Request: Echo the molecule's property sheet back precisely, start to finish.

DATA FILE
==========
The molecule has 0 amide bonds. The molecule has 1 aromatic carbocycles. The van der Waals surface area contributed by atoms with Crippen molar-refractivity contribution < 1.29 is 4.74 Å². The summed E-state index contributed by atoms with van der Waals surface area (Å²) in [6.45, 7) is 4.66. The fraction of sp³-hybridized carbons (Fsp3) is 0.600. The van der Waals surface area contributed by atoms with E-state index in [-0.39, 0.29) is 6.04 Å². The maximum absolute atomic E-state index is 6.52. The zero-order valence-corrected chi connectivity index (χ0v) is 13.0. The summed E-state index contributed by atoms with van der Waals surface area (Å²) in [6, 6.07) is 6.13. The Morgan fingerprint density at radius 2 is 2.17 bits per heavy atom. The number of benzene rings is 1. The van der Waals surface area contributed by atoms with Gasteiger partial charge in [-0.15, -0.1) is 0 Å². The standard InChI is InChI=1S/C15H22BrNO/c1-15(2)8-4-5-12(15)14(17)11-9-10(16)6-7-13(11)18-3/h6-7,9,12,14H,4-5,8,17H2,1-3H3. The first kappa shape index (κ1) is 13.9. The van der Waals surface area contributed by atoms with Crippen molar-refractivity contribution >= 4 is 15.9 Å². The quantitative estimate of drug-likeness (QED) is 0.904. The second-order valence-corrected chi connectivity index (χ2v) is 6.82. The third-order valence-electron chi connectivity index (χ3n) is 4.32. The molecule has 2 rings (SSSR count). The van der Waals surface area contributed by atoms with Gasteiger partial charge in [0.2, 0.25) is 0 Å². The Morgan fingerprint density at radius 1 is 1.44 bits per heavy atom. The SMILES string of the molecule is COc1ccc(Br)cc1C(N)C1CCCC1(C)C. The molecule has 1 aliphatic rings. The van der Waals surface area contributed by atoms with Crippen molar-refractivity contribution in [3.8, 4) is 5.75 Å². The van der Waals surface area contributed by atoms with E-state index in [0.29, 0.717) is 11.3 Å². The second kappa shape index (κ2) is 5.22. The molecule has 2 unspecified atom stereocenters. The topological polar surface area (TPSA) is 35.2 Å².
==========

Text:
The molecule has 0 amide bonds. The molecule has 1 aromatic carbocycles. The van der Waals surface area contributed by atoms with Crippen molar-refractivity contribution < 1.29 is 4.74 Å². The summed E-state index contributed by atoms with van der Waals surface area (Å²) in [6.45, 7) is 4.66. The fraction of sp³-hybridized carbons (Fsp3) is 0.600. The van der Waals surface area contributed by atoms with E-state index in [-0.39, 0.29) is 6.04 Å². The maximum absolute atomic E-state index is 6.52. The zero-order valence-corrected chi connectivity index (χ0v) is 13.0. The summed E-state index contributed by atoms with van der Waals surface area (Å²) in [6, 6.07) is 6.13. The Morgan fingerprint density at radius 2 is 2.17 bits per heavy atom. The number of benzene rings is 1. The van der Waals surface area contributed by atoms with Gasteiger partial charge in [-0.15, -0.1) is 0 Å². The standard InChI is InChI=1S/C15H22BrNO/c1-15(2)8-4-5-12(15)14(17)11-9-10(16)6-7-13(11)18-3/h6-7,9,12,14H,4-5,8,17H2,1-3H3. The first kappa shape index (κ1) is 13.9. The van der Waals surface area contributed by atoms with Crippen molar-refractivity contribution >= 4 is 15.9 Å². The quantitative estimate of drug-likeness (QED) is 0.904. The second-order valence-corrected chi connectivity index (χ2v) is 6.82. The third-order valence-electron chi connectivity index (χ3n) is 4.32. The molecule has 2 rings (SSSR count). The van der Waals surface area contributed by atoms with Gasteiger partial charge in [0.2, 0.25) is 0 Å². The Morgan fingerprint density at radius 1 is 1.44 bits per heavy atom. The SMILES string of the molecule is COc1ccc(Br)cc1C(N)C1CCCC1(C)C. The molecule has 1 aliphatic rings. The van der Waals surface area contributed by atoms with Crippen molar-refractivity contribution in [3.8, 4) is 5.75 Å². The van der Waals surface area contributed by atoms with E-state index in [0.29, 0.717) is 11.3 Å². The second kappa shape index (κ2) is 5.22. The molecule has 2 unspecified atom stereocenters. The topological polar surface area (TPSA) is 35.2 Å².